Kyle (In the movies, a phone call is only a nickle, right?) In Hollywood

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This topic has got to be the most popular here on the Boards. The colorization or modernization or whatever term you want to use is as old as TCM, itself!

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Color does not pertain to classic. *Gone With The Wind* was 100% color, and *The Wizard of Oz* was 75% in color, and a third example was *The Women* 90% B&W, 10% color - all three movies were released in 1939. Color was very expensive in the early years which is why most studios stayed with the B&W, but sometimes circumstances required the special use of color. Although released in '39, those movies most likely took quite some time to film and edit, and I assume production started some time in '36 or '37. *It Happened One Night*, another true classic, was also released in '39 in 100% B&W. I feel safe in calling all of these movies true classics because they have all made their mark, and held up to the test of time. They are all still being purchased on DVD, and watched by each new generation that comes along. Therefore, seeing a movie being televised in color, doesn't necessarily make it a post 1960 movie or even 1950, remember Liz Taylor and the Pi?

____________________

Anne

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IT HAPPENED ONE NIGHT was best picture winner for '34.

 

Can I offer my (not-so) humble opinion about the use of color in films???

 

The best, I repeat, the best use of color in a motion picture is in THE SECRET GARDEN from 1949. That is a perfect example of using color technology to tell the story, and not in an over-the-top super-saturated way, like we tend to see in THE WIZARD OF OZ or CHARLIE AND THE CHOCOLATE FACTORY.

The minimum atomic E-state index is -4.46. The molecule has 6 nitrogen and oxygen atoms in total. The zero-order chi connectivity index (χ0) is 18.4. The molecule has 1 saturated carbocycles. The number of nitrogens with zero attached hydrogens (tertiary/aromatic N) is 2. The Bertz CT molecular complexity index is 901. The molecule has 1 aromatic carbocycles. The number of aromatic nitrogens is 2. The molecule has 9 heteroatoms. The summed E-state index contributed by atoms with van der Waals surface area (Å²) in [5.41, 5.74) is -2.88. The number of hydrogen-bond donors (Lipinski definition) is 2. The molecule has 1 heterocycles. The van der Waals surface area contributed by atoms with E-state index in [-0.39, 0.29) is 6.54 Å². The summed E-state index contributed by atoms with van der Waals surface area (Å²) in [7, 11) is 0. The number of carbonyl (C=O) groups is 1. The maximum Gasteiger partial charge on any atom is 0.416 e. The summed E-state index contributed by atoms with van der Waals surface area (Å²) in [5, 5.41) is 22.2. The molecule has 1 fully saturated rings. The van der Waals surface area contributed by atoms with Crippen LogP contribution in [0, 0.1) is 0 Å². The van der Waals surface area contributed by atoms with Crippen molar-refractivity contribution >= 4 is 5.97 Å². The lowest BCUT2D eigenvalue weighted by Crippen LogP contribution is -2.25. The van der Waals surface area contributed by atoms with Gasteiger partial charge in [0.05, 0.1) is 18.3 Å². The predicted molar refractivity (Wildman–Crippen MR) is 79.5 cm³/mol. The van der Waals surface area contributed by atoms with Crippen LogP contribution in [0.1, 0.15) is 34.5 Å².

About 97% of THE SECRET GARDEN is in black-and-white and we hear about the children going into the garden...but when we finally see it at the end, and they enter into it, everything is in color...it tells us that this is a special, magical world that is much different from the normal day-to-day drab surroundings in which the children live. When Herbert Marshall goes with them into the garden, we experience it with him, seeing for the first time the great possiblities of a colorful world, full of bustling life and joy.

 

To continue this:

 

I think the ending of ON BORROWED TIME where Lionel Barrymore and his grandson go off to heaven should've been shot in color.

 

And I think Minnelli should've been allowed to use color in the surreal dream sequences in FATHER OF THE BRIDE...and Hitchcock should've been allowed to do Dali's sequence in color in SPELLBOUND. Color should be used to make a point in a story.

 

Incidentally, I love Sirk's melodramas of the 50s...he manipulates, almost abuses color, to show that the characters' world is dripping with excess.

 

In fact, I would argue that Sirk should've done the reverse of what we see in THE SECRET GARDEN...when Dorothy Malone is on the stand in WRITTEN ON THE WIND and she is breaking down, we should have point of view shots that indicate her character sees things in a dreary, dark, black-and-white landscape. That would signify her hopelessness in this overwrought, overripe environment. The same thing could've been done for the Susan Kohner character in IMITATION OF LIFE, when her mother visits her out in Hollywood, and she truly is living a seedy life.

 

And Hitchcock could've used black-and-white shots in VERTIGO to signify the dizzying, almost blackout-like feeling experienced by a character undergoing motion sickness. In PSYCHO, he could've used a splash of color (just red) for the shower murder scene...and since Gus Van Sant shot the remake in color, then his murder scene could've been done in black-and-white, to set it apart from the rest of the film.

 

I really don't think directors know how to use color correctly in films...Sirk and Minnelli were probably the best at this. And Todd Haynes does a good job in FAR FROM HEAVEN, because he is using Sirk's rule book.